Concord, NC | Courtney Silver | www.ketchieinc.com
It can be so lonely as a business owner when you have to make hard decisions. They are my objective sounding board. They don’t have any skin in the game, so it has been really helpful getting their support and feedback to help me make decisions.
WHAT THEY DO For 70 years, Ketchie has been respected as the go-to precision machine shop, although it has grown a lot since 1947 when Ed Ketchie, Sr. served the local mills. Now, with its third-generation owner, it is an ISO-certified, woman-owned corporation operating CNC equipment. They produce custom machined parts, as well as a line of heavy- and standard-mounted bearing units. They focus on a broad range of industries including railroad, mining, lumber, and textiles. Courtney Silver prides herself on her team of talented, loyal, and dedicated machinists who are committed to fulfilling their mission to have the highest quality people, products and services.
UNDER THE CAPE Bobby Ketchie carried on the family tradition and became the third generation of Ketchies to take on the role of President and owner. In 2008, Courtney married Bobby and joined the team, using her experience at Bank of America to help run the HR, purchasing and financial departments at Ketchie. From there, she took on a variety of roles and responsibilities in order to learn the ins and outs of every area of the business. In 2014, Bobby passed away from the brain cancer he had been battling for seven and a half years, leaving Courtney as President and Owner of Ketchie, Inc.
AN OBJECTIVE EAR Although Bobby’s death was not unexpected, Courtney felt like she had lost her wingman. She no longer had someone to run ideas past or to turn to for advice. She came across an ad for the SBTDC in Business North Carolina magazine and gave the number a call, which started her relationship with counselors Robin and Nick. “It can be so lonely as a business owner when you have to make hard decisions. They are my objective sounding board. They don’t have any skin in the game, so it has been really helpful getting their support and feedback to help me make decisions.”
PTAC AND WOMEN-OWNED CERTIFICATION Early on, Courtney and the SBTDC tackled becoming a certified woman-owned business. Acquiring the certification was something that Courtney had considered, but was unsure if it would be worthwhile. Her SBTDC-PTAC Counselor encouraged her to go for it. They reviewed her capability statement and worked one-on-one to clarify her NAICS codes and specific customer lists for subcontracting. Since then, she has been able to add additional certifications like “Disadvantaged Business Certified” as customers require them.
MBAs ANALYZE BUILDING EXPANSION Courtney brought on an SBTDC-MBA intern team last year to help her decide whether to expand the building. They put together a model that can be fed numbers and output resulting scenarios. “I was blown away. I’d give them an AAA+” said Courtney. She was impressed by the end result, but even more so by the process. She met with the team only a handful of times and she felt like she was overloading them with information, but they were able to ask the right questions and extract the key pieces to put together exactly what Courtney needed. “They showed a lot of initiative and clearly had business consulting skills. It’s difficult for professional business consultants to define the root issue that needs to be addressed, then take your information and find a way forward, and that’s what these students did.”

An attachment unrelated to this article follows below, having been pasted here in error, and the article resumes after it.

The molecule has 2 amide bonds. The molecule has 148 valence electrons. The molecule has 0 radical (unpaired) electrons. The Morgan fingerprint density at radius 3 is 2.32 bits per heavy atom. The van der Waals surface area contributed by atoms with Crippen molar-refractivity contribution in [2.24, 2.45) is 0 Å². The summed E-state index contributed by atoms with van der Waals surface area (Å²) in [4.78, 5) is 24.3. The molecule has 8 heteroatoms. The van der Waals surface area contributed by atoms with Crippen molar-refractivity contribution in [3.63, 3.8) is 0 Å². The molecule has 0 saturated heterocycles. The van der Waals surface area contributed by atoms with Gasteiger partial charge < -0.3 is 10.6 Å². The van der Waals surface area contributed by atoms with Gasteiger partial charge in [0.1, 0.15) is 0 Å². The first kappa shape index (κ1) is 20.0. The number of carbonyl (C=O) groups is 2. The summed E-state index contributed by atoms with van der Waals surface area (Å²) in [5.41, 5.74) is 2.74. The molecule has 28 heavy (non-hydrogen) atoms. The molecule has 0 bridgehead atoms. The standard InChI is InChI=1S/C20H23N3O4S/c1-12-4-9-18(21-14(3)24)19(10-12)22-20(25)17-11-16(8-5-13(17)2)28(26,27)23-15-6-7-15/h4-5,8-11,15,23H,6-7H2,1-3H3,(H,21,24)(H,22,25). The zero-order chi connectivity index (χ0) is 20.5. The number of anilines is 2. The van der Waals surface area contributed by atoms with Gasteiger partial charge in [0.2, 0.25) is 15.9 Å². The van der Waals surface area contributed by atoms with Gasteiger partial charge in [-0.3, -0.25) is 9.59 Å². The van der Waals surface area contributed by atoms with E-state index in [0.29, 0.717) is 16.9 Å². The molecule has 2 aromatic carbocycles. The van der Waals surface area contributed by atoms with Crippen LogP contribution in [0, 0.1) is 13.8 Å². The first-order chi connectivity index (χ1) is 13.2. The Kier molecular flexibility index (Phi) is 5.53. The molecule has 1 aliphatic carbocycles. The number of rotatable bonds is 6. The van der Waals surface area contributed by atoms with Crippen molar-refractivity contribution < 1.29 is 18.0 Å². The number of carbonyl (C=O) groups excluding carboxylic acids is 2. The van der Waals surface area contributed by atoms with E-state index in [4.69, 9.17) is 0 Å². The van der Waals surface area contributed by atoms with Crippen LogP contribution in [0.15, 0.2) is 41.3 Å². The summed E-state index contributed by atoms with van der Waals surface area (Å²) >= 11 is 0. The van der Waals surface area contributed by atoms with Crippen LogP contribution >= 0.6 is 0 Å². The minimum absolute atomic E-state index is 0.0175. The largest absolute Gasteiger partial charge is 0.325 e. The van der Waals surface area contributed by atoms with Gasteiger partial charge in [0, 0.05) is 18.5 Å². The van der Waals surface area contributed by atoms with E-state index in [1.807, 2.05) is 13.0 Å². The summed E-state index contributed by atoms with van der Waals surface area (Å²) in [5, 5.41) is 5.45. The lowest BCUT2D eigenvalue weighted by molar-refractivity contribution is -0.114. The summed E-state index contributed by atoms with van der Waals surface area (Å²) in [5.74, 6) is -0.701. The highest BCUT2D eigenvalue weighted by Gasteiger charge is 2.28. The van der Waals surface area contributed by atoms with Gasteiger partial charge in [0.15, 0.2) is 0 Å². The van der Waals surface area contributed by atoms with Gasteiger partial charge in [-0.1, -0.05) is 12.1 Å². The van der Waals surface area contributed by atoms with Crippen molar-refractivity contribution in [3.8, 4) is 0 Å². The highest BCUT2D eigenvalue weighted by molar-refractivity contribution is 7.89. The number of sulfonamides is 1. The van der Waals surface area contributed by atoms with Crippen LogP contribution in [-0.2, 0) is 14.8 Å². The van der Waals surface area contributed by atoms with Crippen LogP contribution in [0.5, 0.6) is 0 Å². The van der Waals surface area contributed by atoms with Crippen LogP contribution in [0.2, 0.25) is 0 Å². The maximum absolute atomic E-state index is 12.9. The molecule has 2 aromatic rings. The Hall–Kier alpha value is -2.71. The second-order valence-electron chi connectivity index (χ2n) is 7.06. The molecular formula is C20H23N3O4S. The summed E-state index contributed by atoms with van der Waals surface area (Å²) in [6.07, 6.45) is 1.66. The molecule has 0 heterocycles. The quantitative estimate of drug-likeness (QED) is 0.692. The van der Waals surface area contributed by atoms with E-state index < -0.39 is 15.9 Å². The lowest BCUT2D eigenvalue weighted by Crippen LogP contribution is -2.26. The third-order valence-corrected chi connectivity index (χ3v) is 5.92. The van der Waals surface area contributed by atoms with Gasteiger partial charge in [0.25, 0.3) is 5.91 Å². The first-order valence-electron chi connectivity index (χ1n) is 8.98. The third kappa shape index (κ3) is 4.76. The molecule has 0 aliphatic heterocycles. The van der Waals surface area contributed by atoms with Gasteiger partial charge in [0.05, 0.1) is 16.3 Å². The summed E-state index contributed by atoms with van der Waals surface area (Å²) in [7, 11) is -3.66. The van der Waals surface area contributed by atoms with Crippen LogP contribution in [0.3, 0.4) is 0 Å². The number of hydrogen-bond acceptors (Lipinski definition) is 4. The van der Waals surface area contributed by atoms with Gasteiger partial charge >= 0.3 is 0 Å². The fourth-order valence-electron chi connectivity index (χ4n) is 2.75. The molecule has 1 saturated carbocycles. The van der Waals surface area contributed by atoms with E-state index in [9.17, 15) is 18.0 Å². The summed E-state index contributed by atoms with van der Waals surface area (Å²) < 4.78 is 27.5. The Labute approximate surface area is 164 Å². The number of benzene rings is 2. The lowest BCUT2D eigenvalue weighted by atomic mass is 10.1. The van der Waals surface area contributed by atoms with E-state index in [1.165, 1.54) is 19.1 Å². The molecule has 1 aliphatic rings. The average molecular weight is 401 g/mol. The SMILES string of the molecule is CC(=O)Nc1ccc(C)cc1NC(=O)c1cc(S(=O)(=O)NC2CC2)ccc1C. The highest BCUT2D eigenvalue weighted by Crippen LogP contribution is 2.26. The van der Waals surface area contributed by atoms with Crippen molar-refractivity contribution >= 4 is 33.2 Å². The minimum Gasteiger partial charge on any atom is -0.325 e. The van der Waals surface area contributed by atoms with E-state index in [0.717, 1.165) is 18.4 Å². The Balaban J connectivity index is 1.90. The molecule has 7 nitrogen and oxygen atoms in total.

THE PITCH “My counselor always comes to mind when I have a general business support question because if she doesn’t know, then she knows someone who does.” And this was true when Courtney needed focused sales training. Robin suggested she look into a program called Sandler. After just three classes, Courtney paid a visit to one of Ketchie’s oldest customers for whom they have consistently been making the same parts for years. Wanting to grow the relationship, on several previous visits she had offered to quote new parts without success. This time, using her newly learned techniques, Courtney walked away with a new request for a quote.
SUPERHERO Ketchie employees have recently dealt with more than their share of loss and grief and this has weighed heavily on Courtney. She has made it a priority to make Ketchie a place that provides a “family” feeling and encouragement, arranging food drop offs and providing flexible working arrangements. She knows that when people are going through something hard, performance and efficiency slips. “I’m just providing a work environment that is as supportive as possible because everyone has gone through something.”
This story was originally published in the SBTDC 2018 Success Stories. View the entire publication here.
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The bottom line is: if you have a business and don’t make wise financial decisions, it doesn’t matter how passionate you are, you won’t stay in business long. That’s why the SBTDC is so instrumental to small businesses and start-ups. It’s free so you don’t have to pay for those resources.
Alfredo Ristorante Italiano
If they were going to award him $200,000, they were going to need some substantiated information to warrant that kind of money. They suggested reaching out to the SBTDC, so he did. Alfredo’s counselor Ron said, “Let’s shave this thing down and give a little more detail to it.” And that’s what they did. Ron sat with Alfredo several times, asked the necessary questions to pinpoint what was needed and then provided the details including market research that placed Alfredo’s Ristorante within the context of industry averages. “It was critical to my success and that grant, no doubt.”